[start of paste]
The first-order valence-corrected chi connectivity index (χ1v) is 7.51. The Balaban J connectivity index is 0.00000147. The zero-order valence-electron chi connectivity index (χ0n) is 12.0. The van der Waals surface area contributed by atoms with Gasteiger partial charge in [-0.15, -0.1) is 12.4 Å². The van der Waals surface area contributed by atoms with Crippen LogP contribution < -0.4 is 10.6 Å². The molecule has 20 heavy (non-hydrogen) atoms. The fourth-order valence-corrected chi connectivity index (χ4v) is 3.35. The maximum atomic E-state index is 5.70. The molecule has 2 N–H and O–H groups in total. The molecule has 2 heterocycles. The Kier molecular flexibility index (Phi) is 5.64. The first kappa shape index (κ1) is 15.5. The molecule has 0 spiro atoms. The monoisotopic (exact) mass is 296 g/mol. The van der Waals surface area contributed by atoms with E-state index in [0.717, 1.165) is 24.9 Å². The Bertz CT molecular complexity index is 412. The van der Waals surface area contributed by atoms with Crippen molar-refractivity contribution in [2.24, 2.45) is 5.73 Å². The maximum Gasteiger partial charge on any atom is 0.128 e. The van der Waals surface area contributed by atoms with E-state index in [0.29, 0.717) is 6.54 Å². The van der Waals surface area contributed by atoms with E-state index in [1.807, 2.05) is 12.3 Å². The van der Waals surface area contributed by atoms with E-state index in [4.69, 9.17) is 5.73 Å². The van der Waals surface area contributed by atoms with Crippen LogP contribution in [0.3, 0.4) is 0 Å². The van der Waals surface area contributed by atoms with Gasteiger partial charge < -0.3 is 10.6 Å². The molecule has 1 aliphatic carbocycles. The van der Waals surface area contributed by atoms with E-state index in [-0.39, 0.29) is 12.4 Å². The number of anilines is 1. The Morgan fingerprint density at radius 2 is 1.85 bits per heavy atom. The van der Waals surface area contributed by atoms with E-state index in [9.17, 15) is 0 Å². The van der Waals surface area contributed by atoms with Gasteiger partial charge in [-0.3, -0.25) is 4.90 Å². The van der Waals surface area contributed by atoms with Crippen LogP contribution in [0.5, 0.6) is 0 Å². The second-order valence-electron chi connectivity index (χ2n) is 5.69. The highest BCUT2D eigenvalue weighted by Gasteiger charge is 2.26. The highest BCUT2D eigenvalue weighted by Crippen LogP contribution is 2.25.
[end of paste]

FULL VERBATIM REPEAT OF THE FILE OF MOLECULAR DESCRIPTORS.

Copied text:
The first-order valence-corrected chi connectivity index (χ1v) is 7.51. The Balaban J connectivity index is 0.00000147. The zero-order valence-electron chi connectivity index (χ0n) is 12.0. The van der Waals surface area contributed by atoms with Gasteiger partial charge in [-0.15, -0.1) is 12.4 Å². The van der Waals surface area contributed by atoms with Crippen LogP contribution < -0.4 is 10.6 Å². The molecule has 20 heavy (non-hydrogen) atoms. The fourth-order valence-corrected chi connectivity index (χ4v) is 3.35. The maximum atomic E-state index is 5.70. The molecule has 2 N–H and O–H groups in total. The molecule has 2 heterocycles. The Kier molecular flexibility index (Phi) is 5.64. The first kappa shape index (κ1) is 15.5. The molecule has 0 spiro atoms. The monoisotopic (exact) mass is 296 g/mol. The van der Waals surface area contributed by atoms with E-state index in [0.717, 1.165) is 24.9 Å². The Bertz CT molecular complexity index is 412. The van der Waals surface area contributed by atoms with Crippen molar-refractivity contribution in [2.24, 2.45) is 5.73 Å². The maximum Gasteiger partial charge on any atom is 0.128 e. The van der Waals surface area contributed by atoms with E-state index in [0.29, 0.717) is 6.54 Å². The van der Waals surface area contributed by atoms with E-state index in [1.807, 2.05) is 12.3 Å². The van der Waals surface area contributed by atoms with E-state index in [4.69, 9.17) is 5.73 Å². The van der Waals surface area contributed by atoms with Crippen LogP contribution in [0.3, 0.4) is 0 Å². The van der Waals surface area contributed by atoms with Gasteiger partial charge < -0.3 is 10.6 Å². The molecule has 1 aliphatic carbocycles. The van der Waals surface area contributed by atoms with E-state index in [-0.39, 0.29) is 12.4 Å². The number of anilines is 1. The Morgan fingerprint density at radius 2 is 1.85 bits per heavy atom. The van der Waals surface area contributed by atoms with E-state index in [9.17, 15) is 0 Å². The van der Waals surface area contributed by atoms with Gasteiger partial charge in [-0.3, -0.25) is 4.90 Å². The van der Waals surface area contributed by atoms with Crippen LogP contribution in [0.5, 0.6) is 0 Å². The second-order valence-electron chi connectivity index (χ2n) is 5.69. The highest BCUT2D eigenvalue weighted by Gasteiger charge is 2.26. The highest BCUT2D eigenvalue weighted by Crippen LogP contribution is 2.25.